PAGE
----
*** Template files with pointers to all 25 themes are linked below! ***
I use jQuery for a handful of small projects. I do a lot of proofs of concept, and I like to start with a fresh HTML file for each experiment. I found myself both recreating boilerplate HTML files with the appropriate header imports ad nauseum and littering my hard drive with countless versions of the jQuery libraries.
I decided to wise up and just build an HTML file that has the bare basic jQuery and jQuery UI imports, including themes. And so that I don’t have to litter my own hard drive with the files, I opted for the CDN route.
There are 3 well-known CDNs that serve up the jQuery libraries, and they are documented at these links: jQuery CDN, Google CDN, Microsoft CDN.
I created a separate HTML template for use with each CDN. 3 out 4 of the templates I created are specifically for the latest stable versions of jQuery on the date of this article, which are jQuery v1.6.4 and jQuery UI v1.8.16. The 4th utilizes a trick to serve the latest stable version without hard-coding a version number, as described below.
Something unique about Google’s CDN is that it can serve up both a specific version of jQuery/jQuery UI, as shown here:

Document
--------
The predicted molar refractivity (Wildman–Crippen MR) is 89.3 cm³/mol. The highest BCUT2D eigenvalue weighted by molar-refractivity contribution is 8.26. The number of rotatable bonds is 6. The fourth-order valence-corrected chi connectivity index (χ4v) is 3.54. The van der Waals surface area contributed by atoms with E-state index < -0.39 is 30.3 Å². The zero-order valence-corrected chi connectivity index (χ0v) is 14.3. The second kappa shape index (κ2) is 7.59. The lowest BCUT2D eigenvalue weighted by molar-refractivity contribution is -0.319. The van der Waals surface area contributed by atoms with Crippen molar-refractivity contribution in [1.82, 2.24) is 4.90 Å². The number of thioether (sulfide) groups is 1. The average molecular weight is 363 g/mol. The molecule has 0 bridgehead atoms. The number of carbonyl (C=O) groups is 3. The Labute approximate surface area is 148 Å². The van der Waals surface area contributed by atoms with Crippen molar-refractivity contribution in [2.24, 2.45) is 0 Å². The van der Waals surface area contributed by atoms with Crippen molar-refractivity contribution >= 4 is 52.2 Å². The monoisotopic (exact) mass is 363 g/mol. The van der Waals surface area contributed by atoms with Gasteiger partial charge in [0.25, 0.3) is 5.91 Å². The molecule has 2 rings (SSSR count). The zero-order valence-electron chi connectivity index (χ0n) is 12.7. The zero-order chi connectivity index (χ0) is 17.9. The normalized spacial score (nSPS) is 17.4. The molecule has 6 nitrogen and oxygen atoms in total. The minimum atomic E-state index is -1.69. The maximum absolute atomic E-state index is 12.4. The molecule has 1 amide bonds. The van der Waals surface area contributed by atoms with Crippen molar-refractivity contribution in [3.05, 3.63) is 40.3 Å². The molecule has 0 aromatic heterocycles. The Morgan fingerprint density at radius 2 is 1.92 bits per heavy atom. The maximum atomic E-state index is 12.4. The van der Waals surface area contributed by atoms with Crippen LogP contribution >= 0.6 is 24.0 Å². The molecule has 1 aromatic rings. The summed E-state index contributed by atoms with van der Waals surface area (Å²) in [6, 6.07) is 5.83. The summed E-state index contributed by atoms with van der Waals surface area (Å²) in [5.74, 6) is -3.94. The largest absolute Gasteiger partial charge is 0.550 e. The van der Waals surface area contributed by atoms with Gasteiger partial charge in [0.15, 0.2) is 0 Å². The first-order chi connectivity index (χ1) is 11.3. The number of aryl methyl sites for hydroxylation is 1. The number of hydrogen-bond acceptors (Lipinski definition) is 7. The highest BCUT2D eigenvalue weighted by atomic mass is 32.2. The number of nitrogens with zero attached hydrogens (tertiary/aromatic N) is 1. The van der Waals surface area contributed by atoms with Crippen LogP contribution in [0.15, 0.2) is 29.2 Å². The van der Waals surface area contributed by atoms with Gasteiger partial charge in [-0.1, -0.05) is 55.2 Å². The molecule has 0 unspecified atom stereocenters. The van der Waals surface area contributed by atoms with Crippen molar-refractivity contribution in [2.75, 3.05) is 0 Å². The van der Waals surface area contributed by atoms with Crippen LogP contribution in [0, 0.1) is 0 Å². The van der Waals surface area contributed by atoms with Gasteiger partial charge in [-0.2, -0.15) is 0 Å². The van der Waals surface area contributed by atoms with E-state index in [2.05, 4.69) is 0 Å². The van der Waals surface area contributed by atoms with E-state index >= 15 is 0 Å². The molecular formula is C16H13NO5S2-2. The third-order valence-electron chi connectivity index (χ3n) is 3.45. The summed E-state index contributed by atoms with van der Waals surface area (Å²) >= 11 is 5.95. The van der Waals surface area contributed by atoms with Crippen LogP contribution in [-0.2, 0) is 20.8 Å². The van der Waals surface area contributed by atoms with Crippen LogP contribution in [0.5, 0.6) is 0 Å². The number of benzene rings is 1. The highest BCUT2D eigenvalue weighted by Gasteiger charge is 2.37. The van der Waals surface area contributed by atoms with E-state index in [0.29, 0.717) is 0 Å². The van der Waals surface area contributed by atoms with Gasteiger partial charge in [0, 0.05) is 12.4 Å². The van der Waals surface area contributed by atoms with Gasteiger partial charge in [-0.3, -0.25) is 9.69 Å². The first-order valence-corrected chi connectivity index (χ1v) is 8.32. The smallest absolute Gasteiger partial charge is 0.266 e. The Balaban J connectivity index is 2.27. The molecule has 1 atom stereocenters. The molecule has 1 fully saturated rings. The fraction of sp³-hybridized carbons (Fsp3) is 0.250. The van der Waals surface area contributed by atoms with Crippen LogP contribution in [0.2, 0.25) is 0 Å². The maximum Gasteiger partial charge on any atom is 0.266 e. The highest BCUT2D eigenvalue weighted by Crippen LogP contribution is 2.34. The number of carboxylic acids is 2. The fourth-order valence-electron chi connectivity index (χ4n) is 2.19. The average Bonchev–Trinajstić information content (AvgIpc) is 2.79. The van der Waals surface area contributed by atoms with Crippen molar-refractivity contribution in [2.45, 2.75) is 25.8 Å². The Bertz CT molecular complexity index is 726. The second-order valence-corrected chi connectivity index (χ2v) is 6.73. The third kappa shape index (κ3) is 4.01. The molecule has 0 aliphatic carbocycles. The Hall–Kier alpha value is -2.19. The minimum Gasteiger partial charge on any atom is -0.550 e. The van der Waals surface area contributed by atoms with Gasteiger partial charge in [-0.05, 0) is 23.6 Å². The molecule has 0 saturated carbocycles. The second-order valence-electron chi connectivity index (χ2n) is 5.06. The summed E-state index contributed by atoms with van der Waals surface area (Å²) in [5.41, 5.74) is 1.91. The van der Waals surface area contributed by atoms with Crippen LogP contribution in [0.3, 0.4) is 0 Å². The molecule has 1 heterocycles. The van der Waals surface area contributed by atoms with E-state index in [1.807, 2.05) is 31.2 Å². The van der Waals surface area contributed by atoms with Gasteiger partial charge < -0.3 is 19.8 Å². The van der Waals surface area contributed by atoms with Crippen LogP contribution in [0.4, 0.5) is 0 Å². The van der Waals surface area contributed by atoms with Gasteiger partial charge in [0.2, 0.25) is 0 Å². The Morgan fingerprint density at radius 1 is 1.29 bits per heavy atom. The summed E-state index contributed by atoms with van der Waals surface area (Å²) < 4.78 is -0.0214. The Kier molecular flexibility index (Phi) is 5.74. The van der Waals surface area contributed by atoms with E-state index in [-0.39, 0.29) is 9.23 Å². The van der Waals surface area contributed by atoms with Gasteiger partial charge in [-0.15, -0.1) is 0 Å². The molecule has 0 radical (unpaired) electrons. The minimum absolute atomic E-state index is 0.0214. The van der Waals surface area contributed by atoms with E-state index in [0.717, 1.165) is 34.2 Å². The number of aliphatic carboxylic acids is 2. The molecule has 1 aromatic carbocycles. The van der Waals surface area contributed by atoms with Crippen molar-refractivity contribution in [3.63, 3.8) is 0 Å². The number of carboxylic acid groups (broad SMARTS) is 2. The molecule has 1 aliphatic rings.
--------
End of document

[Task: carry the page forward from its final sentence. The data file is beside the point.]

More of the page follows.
Or, using an undocumented (?) feature, dynamically serve up the latest stable versions of those files by replacing the version-specific portion of the URL (“/1.6.4/” and “/1.8.16/” above) with “/1/”, like so:
As far as I can tell, the Microsoft CDN provides no capability to pull the latest version without hard-coding the latest version number. The jQuery CDN does allow you to pull the latest jQuery version, but I could not find a way to get the latest jQuery UI version without hard-coding the version into the script “src” URL. The latest stable jQuery library on jQuery’s CDN can be linked into your HTML as shown here:
I don’t suggest using any links to the “latest” versions in a production application since features could become unsupported or inconsistent from one version to the next. Using the latest is, however, a very convenient way to stay on the bleeding edge in your experimental work without having to change any of your boilerplate HTML.
The configured HTML files I created are linked below. I suggest you right-click on these links and “Save As…” to your hard drive for your own use.
The comments within the source should make it clear where you can edit/remove content from the skeleton HTML.